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Also known as: total PSA; free PSA; complex PSA
Formal name: Prostate-Specific Antigen
Related tests: Rectal examination

At a Glance

Why Get Tested?

To help detect and to monitor prostate cancer

When to Get Tested?

If you have symptoms of prostate disease, such as difficulty in passing urine, or passing urine more frequently than usual

Sample Required?

A blood sample taken from a vein in the arm

The Test Sample

What is being tested?

Blood is being tested for the level of PSA it contains. PSA is a protein produced mainly by cells in the prostate gland and can be a useful indicator of prostate cancer. This protein can be found in all males; however, men whose levels are increased may have an infection of the prostate gland (prostatitis), prostate enlargement or prostate cancer. In blood, PSA is present both as free PSA and as complexed PSA bound to other blood proteins. The free PSA test measures the percentage of the total PSA that is not bound to proteins in the patient’s blood.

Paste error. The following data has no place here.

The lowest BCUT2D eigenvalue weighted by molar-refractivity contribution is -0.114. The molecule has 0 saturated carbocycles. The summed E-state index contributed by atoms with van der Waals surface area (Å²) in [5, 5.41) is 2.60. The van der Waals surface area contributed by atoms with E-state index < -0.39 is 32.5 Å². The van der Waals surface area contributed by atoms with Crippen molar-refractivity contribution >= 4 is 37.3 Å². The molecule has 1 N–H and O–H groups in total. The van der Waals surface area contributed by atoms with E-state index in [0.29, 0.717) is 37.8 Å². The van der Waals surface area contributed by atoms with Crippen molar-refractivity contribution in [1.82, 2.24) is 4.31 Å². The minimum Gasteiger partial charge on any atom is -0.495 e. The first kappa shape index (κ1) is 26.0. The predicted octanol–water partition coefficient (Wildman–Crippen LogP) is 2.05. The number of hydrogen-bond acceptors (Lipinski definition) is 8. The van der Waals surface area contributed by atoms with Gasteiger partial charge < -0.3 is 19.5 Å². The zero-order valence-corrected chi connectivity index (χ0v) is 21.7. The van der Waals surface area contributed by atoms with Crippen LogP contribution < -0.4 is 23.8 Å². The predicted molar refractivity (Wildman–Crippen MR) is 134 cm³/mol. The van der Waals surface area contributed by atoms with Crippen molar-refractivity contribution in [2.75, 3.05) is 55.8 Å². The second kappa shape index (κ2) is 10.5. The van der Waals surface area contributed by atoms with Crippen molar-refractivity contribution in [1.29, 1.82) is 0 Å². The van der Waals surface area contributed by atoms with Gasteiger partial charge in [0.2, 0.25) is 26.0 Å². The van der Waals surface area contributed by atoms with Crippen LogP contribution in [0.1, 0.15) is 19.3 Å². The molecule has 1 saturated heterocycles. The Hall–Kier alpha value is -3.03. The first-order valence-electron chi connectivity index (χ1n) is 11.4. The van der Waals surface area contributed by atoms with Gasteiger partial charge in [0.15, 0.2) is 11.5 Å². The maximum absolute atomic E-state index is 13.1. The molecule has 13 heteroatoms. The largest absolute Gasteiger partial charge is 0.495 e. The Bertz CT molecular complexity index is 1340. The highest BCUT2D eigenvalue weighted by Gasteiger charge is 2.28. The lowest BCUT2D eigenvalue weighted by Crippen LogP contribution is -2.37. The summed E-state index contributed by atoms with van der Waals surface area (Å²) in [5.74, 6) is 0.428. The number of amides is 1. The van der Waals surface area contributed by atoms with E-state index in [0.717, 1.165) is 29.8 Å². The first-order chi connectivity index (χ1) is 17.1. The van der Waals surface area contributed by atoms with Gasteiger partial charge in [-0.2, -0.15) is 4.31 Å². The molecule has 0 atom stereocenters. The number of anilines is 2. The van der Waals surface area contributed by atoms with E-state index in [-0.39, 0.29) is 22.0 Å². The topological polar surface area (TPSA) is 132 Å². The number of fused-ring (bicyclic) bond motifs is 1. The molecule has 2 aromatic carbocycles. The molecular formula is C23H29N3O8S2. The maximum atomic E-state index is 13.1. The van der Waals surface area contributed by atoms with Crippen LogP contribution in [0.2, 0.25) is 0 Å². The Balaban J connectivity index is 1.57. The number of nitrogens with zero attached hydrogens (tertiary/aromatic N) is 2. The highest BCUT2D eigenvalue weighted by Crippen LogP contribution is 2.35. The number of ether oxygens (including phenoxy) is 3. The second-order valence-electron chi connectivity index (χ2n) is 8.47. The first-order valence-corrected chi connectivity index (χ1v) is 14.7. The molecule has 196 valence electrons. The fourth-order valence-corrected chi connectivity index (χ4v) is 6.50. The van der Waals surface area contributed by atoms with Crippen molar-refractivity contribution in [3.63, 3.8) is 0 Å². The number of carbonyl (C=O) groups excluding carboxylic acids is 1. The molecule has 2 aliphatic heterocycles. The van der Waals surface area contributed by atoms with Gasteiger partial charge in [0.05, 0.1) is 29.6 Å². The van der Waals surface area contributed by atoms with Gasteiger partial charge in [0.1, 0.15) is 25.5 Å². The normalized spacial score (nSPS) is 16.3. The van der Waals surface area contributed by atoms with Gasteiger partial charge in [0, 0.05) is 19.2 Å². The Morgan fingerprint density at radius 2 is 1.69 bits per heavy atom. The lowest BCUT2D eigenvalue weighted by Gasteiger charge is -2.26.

How is the sample collected for testing?

A blood sample is taken by needle from a vein in the arm. You are likely to be advised to avoid ejaculation and vigorous physical activity affecting the prostate, such as bicycle riding, during the two days before the blood test. A blood sample should not be taken until at least a week after a digital rectal examination.

NOTE: If undergoing medical tests makes you or someone you care for anxious, embarrassed, or even difficult to manage, you might consider reading one or more of the following articles: Coping with Test Pain, Discomfort, and Anxiety, Tips on Blood Testing, Tips to Help Children through Their Medical Tests, and Tips to Help the Elderly through Their Medical Tests.

Another article, Follow That Sample, provides a glimpse at the collection and processing of a blood sample and throat culture.

The Test

Common Questions

Ask a Laboratory Scientist

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NOTE: This article is based on research that utilizes the sources cited here as well as the collective experience of the Lab Tests Online Editorial Review Board. This article is periodically reviewed by the Editorial Board and may be updated as a result of the review. Any new sources cited will be added to the list and distinguished from the original sources used.